Keep cats away when Bedford park is sprayed – Nova Scotia News – TheChronicleHerald.ca
By PATRICIA BROOKS ARENBURG Staff Reporter
Tue. Jun 15 – 4:53 AM
Keep Fluffy out of Admirals Cove Park — before, during and after the municipality sprays the Bedford park for ticks.
“The reasonable precaution right now (would be) to not let your cat go into Admirals Cove Park because it would probably get Lyme disease if it went in there,” Richard MacLellan, manager of Halifax Regional Municipality’s sustainable environment management office, said Monday.
“But, for sure, during the spot treatments keep (cats) in during the day or two that we’ll be in there just to make sure that there’s no chance of them getting sprayed.”
The municipality said last week that Braemar Pest Control will spray a pesticide called Dragnet in the Bedford park during the first week of July.
The pesticide contains permethrin, a chemical used in flea treatments for dogs and even in the uniforms of Canadian Forces members in Afghanistan. But various pet websites and even The Associated Press reported in March 2007 that the chemical can prove fatal for cats.
However, MacLellan said there’s “very little to no risk for cats in the area.”
The pest control company will have three people with backpack sprayers walking in the park to spray dense foliage on dry days so the chemical will dry faster, he said.
“They’re spraying right in front of them and wouldn’t be able to accidentally spray a cat.”
And if there are any cats in the park at the time, just seeing the workers “would scare the heck out of any cat,” MacLellan said.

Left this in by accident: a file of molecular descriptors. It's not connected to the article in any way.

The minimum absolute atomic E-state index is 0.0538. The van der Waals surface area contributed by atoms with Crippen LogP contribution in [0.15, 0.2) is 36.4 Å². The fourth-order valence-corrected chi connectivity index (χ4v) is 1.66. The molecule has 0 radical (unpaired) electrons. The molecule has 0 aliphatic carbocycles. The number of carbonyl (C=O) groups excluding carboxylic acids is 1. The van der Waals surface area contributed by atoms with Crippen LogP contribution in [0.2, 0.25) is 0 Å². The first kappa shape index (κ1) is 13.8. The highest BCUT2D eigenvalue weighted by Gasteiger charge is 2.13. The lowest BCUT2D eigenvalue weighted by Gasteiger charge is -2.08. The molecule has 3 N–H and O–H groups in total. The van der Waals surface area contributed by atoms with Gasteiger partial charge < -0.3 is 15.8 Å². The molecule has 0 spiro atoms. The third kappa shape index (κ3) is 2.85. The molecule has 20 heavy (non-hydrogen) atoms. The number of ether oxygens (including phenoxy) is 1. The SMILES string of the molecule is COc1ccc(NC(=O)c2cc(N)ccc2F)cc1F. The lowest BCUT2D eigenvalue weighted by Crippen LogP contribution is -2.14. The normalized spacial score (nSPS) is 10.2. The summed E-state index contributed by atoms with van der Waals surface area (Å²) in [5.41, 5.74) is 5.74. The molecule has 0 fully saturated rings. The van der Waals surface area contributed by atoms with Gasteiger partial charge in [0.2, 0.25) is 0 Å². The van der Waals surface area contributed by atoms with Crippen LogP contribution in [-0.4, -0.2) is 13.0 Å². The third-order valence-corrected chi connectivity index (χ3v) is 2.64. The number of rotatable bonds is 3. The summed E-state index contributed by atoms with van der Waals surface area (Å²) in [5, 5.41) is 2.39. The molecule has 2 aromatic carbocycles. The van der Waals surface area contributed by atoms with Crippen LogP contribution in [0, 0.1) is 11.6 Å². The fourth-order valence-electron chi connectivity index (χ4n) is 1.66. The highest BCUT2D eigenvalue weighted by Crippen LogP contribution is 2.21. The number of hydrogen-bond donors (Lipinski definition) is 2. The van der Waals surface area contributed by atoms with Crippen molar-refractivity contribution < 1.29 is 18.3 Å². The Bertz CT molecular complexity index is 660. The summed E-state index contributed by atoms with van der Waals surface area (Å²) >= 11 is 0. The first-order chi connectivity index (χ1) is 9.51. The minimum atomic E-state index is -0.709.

He said he usually argues against pesticide use, but “this is purely a human health issue.”
Some residents in the area have been infected by bacteria-carrying ticks and now have Lyme disease. The inflammatory condition produces flu-like symptoms and joint pain. A recent municipal news release said that while it can be treated, Lyme disease is a serious condition.
“After meeting with the community and members that have been afflicted with Lyme disease, one’s quite motivated to do whatever they can do to help in that area,” MacLellan said.
The chemical spray is only a one-time thing, he said.
The city needed an interim solution as it works on getting approval from the federal government to use deer bait stations to control tick numbers in the park and adjoining Defence Department property. MacLellan hopes they will be in place by the fall.
“We’re just praying that no other residents in Bedford get Lyme disease.”
via Keep cats away when Bedford park is sprayed – Nova Scotia News – TheChronicleHerald.ca.